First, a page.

By Eric Wolff
BIG PROTEST IN THE BIG EASY AS ENVIROS TARGET THE GULF: President Barack Obama scrapped plans to allow offshore drilling in the Atlantic last week, which leaves climate activists to shift their focus to the Gulf — and they’ll mark a big step in that direction this morning in New Orleans, with a planned march to the Superdome. The marchers hope to spoil a Bureau of Ocean Energy Management offshore lease sale happening there.The action by several Gulf groups was organized by Rainforest Action Network, and supported by 350.org, and the Center for Biological Diversity.
Details on the sale: The Superdome event technically includes two blocks of acreage, but BOEM said Tuesday that it only received offers for one of two planned sales, totaling more than 44 million acres. The Interior Department’s assistant secretary for land and minerals management, Janice Schneider, will be on hand to read winning bids starting at 10 a.m. eastern time.
McKibben to Obama: Fracking is the real enemy: Speaking of 350.org, co-founder Bill McKibben has a new piece out in The Nation today that attempts to deliver a reality check to Obama administration officials riding high on their carbon battling accomplishments and their plans to crack down on oil- and gas-related methane emissions. “Carbon dioxide is driving the great warming of the planet, but CO2 isn’t doing it alone. It’s time to take methane seriously,” he writes. While EPA has focused on forcing the industry to modernize its infrastructure, McKibben writes, it’s ignoring the “core problem, which is the rapid spread of fracking.”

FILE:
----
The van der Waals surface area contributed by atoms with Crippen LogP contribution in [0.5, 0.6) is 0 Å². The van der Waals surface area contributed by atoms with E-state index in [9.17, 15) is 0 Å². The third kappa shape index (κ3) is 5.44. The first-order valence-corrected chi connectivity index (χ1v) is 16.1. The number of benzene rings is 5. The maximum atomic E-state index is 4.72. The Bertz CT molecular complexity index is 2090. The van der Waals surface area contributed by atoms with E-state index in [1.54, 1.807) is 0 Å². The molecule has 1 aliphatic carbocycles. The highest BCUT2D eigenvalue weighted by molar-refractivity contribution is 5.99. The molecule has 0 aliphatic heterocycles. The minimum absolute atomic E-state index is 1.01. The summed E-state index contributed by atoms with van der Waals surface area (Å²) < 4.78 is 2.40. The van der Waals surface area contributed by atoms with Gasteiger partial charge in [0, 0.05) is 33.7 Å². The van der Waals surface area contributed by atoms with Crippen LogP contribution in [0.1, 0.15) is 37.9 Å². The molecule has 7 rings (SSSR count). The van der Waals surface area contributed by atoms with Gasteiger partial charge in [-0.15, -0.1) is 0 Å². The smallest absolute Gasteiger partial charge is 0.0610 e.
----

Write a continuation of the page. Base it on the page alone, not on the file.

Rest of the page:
Big day for public-lands drilling fans: While activists clamor for Obama and his successor to halt further offshore development in the Gulf, the Bureau of Land Management will face its Republican critics this morning at a House Oversight & Government Reform hearing that focuses on onshore oil and gas leasing policies. BLM Director Neil Kornze is slated as the star witness for the hearing, which begins at 9 a.m. in 2247 Rayburn. Expect to hear plenty of harsh words from the GOP about BLM’s proposed methane regulations for onshore drillers, as well as the impact of the agency’s recent coal-leasing pause on the future of oil and gas development. In his prepared remarks, Kornze says, “Striking the right balance between these many competing interests and uses of the public lands means that the land management professionals of the BLM must make hard choices every day.”